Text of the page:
Journal of Ethnopharmacology 12/2006; 108(2):161-84. DOI:10.1016/j.jep.2006.09.005 · 3.00 Impact Factor
  • Mohammadreza Shams-Ardakani · Alireza Ghannadi · Parmis Badr · Abdolali Mohagheghzadeh ·
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    ABSTRACT: Biotransformation of monoterpene aldehydes and related compounds, carvone and bornyl acetate was carried out by cell suspension culture of Glycyrrhiza glabra L. Cells reduced most saturated and unsaturated terpene aldehydes, aromatic and related aldehydes to corresponding primary alcohols. Furthermore, the C=C bonds in the side chain of cinnamaldehyde and in the cyclohexene ring of carvone were converted into corresponding saturated compounds, hydrocinnamylalcohol, cis- and trans-dihydrocarvone. Bornyl acetate hydrolyzed to two isomers, isoborneol and endo-borneol. Copyright © 2004 John Wiley & Sons, Ltd.
    Flavour and Fragrance Journal 03/2005; 20(2):141 - 144. DOI:10.1002/ffj.1401 · 1.97 Impact Factor
  • M. Mehrabani · N. Ghassemi · E. Sajjadi · A. Ghannadi · M. Shams-Ardakani ·
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    ABSTRACT: Echium amoenum Fisch, and C.A. Mey. (Boraginaceae) is an indigenous Iranian plant, that its dry violet-blue petals (Gol-e-Gavzaban) have long been used in traditional medicine of Iran. In this study concentrated metanolic extract of the grounded dried petals of E. amoenum was fractionated by column chromatography and the fractions were purified by preparative HPLC. The structure of main pure component which was characterized by UV, IR, one and two dimensional 1H and 13C-NMR and Mass spectroscopy was found to be rosmarinic acid which is widespread in the plants of the Lamiaceae and Boraginaceae families in insignificant quantities and has antimicrobial, antiviral, and anti-inflammatory effects.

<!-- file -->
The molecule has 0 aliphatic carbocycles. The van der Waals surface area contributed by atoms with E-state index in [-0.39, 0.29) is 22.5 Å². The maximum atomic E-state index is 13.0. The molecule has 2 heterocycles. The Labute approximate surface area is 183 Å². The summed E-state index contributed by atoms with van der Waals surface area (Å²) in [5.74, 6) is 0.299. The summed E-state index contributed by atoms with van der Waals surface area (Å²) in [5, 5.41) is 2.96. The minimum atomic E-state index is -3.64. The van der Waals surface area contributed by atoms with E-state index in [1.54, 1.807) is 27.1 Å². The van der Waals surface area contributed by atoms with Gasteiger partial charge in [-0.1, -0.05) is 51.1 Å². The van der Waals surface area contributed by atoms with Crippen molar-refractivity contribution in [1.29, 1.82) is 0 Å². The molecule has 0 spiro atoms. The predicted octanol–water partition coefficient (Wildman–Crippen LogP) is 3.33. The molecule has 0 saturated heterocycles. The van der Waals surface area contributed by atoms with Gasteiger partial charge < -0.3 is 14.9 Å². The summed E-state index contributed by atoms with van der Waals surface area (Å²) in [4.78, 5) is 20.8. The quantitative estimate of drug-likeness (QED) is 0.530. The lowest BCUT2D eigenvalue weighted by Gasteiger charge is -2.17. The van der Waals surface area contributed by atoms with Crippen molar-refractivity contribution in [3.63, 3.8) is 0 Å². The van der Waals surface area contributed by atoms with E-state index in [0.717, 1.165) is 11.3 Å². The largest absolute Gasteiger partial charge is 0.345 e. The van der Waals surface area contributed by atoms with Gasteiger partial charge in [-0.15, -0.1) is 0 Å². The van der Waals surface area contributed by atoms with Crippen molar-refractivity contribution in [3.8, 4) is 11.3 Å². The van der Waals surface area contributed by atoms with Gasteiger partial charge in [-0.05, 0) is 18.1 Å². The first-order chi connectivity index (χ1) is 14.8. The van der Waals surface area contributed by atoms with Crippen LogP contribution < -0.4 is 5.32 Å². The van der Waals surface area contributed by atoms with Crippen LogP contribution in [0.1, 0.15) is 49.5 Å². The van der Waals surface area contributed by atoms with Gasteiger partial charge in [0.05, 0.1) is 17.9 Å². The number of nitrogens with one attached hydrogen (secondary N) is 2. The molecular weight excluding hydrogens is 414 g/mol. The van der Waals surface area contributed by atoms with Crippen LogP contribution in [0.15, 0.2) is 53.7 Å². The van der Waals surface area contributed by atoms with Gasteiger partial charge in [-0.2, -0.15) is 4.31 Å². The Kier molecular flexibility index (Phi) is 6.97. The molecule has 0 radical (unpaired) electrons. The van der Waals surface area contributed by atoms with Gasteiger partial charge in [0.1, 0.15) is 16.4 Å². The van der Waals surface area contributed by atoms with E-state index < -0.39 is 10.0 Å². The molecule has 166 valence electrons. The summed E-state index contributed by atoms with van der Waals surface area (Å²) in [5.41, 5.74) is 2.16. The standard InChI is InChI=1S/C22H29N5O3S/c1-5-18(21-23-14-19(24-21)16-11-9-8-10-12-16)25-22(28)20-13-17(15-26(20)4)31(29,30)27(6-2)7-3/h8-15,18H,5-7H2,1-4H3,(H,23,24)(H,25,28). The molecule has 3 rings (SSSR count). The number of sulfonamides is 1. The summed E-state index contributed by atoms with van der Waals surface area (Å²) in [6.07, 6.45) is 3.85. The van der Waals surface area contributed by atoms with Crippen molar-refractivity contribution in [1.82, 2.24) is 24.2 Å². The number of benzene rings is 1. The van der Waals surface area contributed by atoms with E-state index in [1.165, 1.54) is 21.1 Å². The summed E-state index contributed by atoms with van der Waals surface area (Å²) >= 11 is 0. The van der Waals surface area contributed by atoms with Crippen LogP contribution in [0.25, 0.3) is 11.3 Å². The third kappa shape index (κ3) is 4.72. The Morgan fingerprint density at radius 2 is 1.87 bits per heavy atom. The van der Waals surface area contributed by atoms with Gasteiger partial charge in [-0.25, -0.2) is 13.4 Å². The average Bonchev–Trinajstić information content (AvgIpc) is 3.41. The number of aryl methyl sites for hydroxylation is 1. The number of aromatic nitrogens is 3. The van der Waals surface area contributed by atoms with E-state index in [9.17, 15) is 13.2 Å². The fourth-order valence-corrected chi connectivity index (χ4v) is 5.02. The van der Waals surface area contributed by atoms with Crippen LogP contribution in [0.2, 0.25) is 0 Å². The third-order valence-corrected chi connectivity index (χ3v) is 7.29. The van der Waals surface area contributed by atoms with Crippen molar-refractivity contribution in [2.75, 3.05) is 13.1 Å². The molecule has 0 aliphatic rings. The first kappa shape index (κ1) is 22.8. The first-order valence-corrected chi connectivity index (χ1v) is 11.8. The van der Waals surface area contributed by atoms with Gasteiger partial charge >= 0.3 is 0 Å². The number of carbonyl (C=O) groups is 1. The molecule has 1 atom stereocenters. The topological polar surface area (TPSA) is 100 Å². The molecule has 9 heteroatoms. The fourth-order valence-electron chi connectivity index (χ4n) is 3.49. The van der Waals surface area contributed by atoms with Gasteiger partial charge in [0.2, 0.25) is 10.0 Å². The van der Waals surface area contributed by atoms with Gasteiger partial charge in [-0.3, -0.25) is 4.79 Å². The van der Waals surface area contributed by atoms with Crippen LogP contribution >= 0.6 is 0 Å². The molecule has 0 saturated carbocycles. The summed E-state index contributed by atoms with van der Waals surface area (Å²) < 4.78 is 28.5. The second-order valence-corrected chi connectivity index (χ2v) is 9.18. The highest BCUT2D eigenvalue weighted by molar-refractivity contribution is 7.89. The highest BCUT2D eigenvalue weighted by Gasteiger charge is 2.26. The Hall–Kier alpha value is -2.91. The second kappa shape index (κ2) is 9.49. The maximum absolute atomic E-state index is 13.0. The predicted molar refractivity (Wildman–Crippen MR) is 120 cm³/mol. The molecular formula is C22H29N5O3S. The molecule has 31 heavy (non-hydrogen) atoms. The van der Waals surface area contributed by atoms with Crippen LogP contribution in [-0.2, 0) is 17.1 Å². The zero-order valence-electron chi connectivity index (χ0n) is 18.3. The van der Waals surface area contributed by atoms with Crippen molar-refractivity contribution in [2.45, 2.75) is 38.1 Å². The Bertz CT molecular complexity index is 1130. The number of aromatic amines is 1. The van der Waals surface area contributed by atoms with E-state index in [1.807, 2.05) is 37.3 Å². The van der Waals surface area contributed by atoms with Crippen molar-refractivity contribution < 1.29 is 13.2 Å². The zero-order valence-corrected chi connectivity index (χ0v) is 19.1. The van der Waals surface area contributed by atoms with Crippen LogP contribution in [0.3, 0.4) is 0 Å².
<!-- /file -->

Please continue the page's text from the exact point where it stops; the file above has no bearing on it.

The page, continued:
• A Mohagheghzadeh · M Shams-Ardakani · A Ghannadi · M Minaeian ·
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    ABSTRACT: Rosmarinic acid (RA) was obtained from Zataria multiflora tops' extract and its structure was confirmed by spectroscopic methods. Various in vitro cultures were established on Murashige and Skoog (MS) or Modified Tobacco (MT) medium containing growth hormones. The results indicated that cultures of Z. multiflora biosynthesize RA (55-355 mg/100 g dry wt.) and the highest accumulation were reached on MT media containing NAA 2 mg/l.
    Fitoterapia 07/2004; 75(3-4):315-21. DOI:10.1016/j.fitote.2004.01.017 · 2.35 Impact Factor
  • Abdolali Mohagheghzadeh · Mohammadreza Shams-Ardakani · Alireza Ghannadi ·
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    ABSTRACT: Green callus of Zataria multiflora Boiss. (Lamiaceae) was induced from seedlings. The detailed volatile composition of callus and of flower-bearing tops used in the callus induction was investigated by GC and GC – MS spectrometry. Callus volatile constituents consisted of monoterpenoids (25.59% monoterpene hydrocarbons and 70.99% oxygenated monoterpenes), while volatile oil of the flowering tops consisted mainly of monoterpenoids (20.95% monoterpene hydrocarbons and 73.07% oxygenated monoterpenes) and 4.62% sesquiterpene hydrocarbons. The typical components for the two volatile oils were p-cymene (4.85% and 5.43%), γ-terpinene (19.95% and 7.74%), thymol (34.91% and 32.35%) and carvacrol (5.06% and 25.95%). Furthermore, thymol acetate (22.60%) and carvacrol acetate (5.95%) were found mainly in the former and linalol (6.77%) was found merely in the latter. Copyright © 2000 John Wiley & Sons, Ltd.
    Flavour and Fragrance Journal 11/2000; 15(6):373-376. DOI:10.1002/1099-1026(200011/12)15:6<373::AID-FFJ923>3.0.CO;2-9 · 1.97 Impact Factor
  • Abdolali Mohagheghzadeh · Mohammadreza Shams-Ardakani · Alireza Ghannadi ·
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    ABSTRACT: The detailed composition of distilled bud- and flower-bearing tops of Zataria multiflora was investigated by several analytical techniques (GC, GC–MS, FT-IR, 1H- and 13C-NMR). The volatile oil of the former consisted mainly of oxygen-containing monoterpenes (84.81%) and sesquiterpene hyrocarbons (11.88%), whilst the volatile oil of the latter consisted mainly of oxygen-containing monoterpenes (81.78%), monoterpene hydrocarbons (7.33%) and sesquiterpene hydrocarbons (6.96%). The major components for the two volatileyoils were linalol (62.22% and 60.39%), linalyl acetate (11.52% and 8.55%), β-caryophyllene (7.34% and 4.53%). Copyright © 2000 John Wiley & Sons, Ltd.
    Flavour and Fragrance Journal 03/2000; 15(2):119-122. DOI:10.1002/(SICI)1099-1026(200003/04)15:2<119::AID-FFJ878>3.0.CO;2-V · 1.97 Impact Factor